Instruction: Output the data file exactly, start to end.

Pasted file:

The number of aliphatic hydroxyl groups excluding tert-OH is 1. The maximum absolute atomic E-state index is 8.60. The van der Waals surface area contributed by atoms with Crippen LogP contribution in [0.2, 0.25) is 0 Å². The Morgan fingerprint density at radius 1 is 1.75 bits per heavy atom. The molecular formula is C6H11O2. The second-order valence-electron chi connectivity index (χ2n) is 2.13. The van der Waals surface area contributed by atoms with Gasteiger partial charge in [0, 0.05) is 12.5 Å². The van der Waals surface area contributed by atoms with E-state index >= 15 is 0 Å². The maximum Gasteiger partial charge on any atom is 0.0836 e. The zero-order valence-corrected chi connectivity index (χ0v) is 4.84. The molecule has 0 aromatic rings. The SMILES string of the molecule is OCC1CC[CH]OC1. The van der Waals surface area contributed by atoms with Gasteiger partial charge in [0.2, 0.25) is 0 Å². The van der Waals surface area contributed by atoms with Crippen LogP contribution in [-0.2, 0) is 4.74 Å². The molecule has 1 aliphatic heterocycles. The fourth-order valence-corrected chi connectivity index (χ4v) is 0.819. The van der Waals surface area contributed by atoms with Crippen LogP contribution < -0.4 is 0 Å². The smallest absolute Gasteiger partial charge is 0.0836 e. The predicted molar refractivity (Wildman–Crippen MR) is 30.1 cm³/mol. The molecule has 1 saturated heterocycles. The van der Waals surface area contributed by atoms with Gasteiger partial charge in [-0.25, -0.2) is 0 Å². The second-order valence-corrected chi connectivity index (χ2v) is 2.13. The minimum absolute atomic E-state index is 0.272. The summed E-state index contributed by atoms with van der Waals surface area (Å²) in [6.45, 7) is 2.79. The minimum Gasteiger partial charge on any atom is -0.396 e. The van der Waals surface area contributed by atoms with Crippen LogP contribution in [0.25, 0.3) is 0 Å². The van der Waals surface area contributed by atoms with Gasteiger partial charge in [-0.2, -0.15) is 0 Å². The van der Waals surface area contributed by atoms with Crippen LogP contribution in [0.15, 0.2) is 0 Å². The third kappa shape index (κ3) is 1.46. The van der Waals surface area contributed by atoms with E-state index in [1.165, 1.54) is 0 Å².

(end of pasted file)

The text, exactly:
The number of aliphatic hydroxyl groups excluding tert-OH is 1. The maximum absolute atomic E-state index is 8.60. The van der Waals surface area contributed by atoms with Crippen LogP contribution in [0.2, 0.25) is 0 Å². The Morgan fingerprint density at radius 1 is 1.75 bits per heavy atom. The molecular formula is C6H11O2. The second-order valence-electron chi connectivity index (χ2n) is 2.13. The van der Waals surface area contributed by atoms with Gasteiger partial charge in [0, 0.05) is 12.5 Å². The van der Waals surface area contributed by atoms with E-state index >= 15 is 0 Å². The maximum Gasteiger partial charge on any atom is 0.0836 e. The zero-order valence-corrected chi connectivity index (χ0v) is 4.84. The molecule has 0 aromatic rings. The SMILES string of the molecule is OCC1CC[CH]OC1. The van der Waals surface area contributed by atoms with Gasteiger partial charge in [0.2, 0.25) is 0 Å². The van der Waals surface area contributed by atoms with Crippen LogP contribution in [-0.2, 0) is 4.74 Å². The molecule has 1 aliphatic heterocycles. The fourth-order valence-corrected chi connectivity index (χ4v) is 0.819. The van der Waals surface area contributed by atoms with Crippen LogP contribution < -0.4 is 0 Å². The smallest absolute Gasteiger partial charge is 0.0836 e. The predicted molar refractivity (Wildman–Crippen MR) is 30.1 cm³/mol. The molecule has 1 saturated heterocycles. The van der Waals surface area contributed by atoms with Gasteiger partial charge in [-0.25, -0.2) is 0 Å². The second-order valence-corrected chi connectivity index (χ2v) is 2.13. The minimum absolute atomic E-state index is 0.272. The summed E-state index contributed by atoms with van der Waals surface area (Å²) in [6.45, 7) is 2.79. The minimum Gasteiger partial charge on any atom is -0.396 e. The van der Waals surface area contributed by atoms with Crippen LogP contribution in [0.25, 0.3) is 0 Å². The van der Waals surface area contributed by atoms with Gasteiger partial charge in [-0.2, -0.15) is 0 Å². The van der Waals surface area contributed by atoms with Crippen LogP contribution in [0.15, 0.2) is 0 Å². The third kappa shape index (κ3) is 1.46. The van der Waals surface area contributed by atoms with E-state index in [1.165, 1.54) is 0 Å².